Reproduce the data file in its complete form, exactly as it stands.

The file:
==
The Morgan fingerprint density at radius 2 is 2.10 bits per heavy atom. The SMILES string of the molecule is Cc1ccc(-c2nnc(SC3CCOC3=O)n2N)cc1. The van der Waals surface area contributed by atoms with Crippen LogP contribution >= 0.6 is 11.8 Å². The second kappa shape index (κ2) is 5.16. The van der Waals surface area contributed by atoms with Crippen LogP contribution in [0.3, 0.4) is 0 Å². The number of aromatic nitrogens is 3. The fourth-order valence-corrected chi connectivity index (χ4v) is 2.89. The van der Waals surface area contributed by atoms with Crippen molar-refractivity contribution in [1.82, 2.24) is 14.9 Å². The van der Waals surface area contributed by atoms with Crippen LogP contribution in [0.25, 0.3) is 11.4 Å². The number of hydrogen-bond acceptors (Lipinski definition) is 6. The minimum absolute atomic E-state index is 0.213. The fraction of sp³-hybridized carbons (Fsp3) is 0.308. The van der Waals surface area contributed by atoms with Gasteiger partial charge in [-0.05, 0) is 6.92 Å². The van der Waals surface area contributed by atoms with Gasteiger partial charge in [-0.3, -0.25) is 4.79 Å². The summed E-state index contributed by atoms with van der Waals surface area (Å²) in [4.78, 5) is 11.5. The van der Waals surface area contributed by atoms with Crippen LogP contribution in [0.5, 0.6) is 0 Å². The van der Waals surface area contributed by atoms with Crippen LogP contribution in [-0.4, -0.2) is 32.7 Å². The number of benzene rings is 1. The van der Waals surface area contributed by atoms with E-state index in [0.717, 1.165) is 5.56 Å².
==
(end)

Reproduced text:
The Morgan fingerprint density at radius 2 is 2.10 bits per heavy atom. The SMILES string of the molecule is Cc1ccc(-c2nnc(SC3CCOC3=O)n2N)cc1. The van der Waals surface area contributed by atoms with Crippen LogP contribution >= 0.6 is 11.8 Å². The second kappa shape index (κ2) is 5.16. The van der Waals surface area contributed by atoms with Crippen LogP contribution in [0.3, 0.4) is 0 Å². The number of aromatic nitrogens is 3. The fourth-order valence-corrected chi connectivity index (χ4v) is 2.89. The van der Waals surface area contributed by atoms with Crippen molar-refractivity contribution in [1.82, 2.24) is 14.9 Å². The van der Waals surface area contributed by atoms with Crippen LogP contribution in [0.25, 0.3) is 11.4 Å². The number of hydrogen-bond acceptors (Lipinski definition) is 6. The minimum absolute atomic E-state index is 0.213. The fraction of sp³-hybridized carbons (Fsp3) is 0.308. The van der Waals surface area contributed by atoms with Gasteiger partial charge in [-0.05, 0) is 6.92 Å². The van der Waals surface area contributed by atoms with Gasteiger partial charge in [-0.3, -0.25) is 4.79 Å². The summed E-state index contributed by atoms with van der Waals surface area (Å²) in [4.78, 5) is 11.5. The van der Waals surface area contributed by atoms with Crippen LogP contribution in [0.5, 0.6) is 0 Å². The van der Waals surface area contributed by atoms with Crippen LogP contribution in [-0.4, -0.2) is 32.7 Å². The number of benzene rings is 1. The van der Waals surface area contributed by atoms with E-state index in [0.717, 1.165) is 5.56 Å².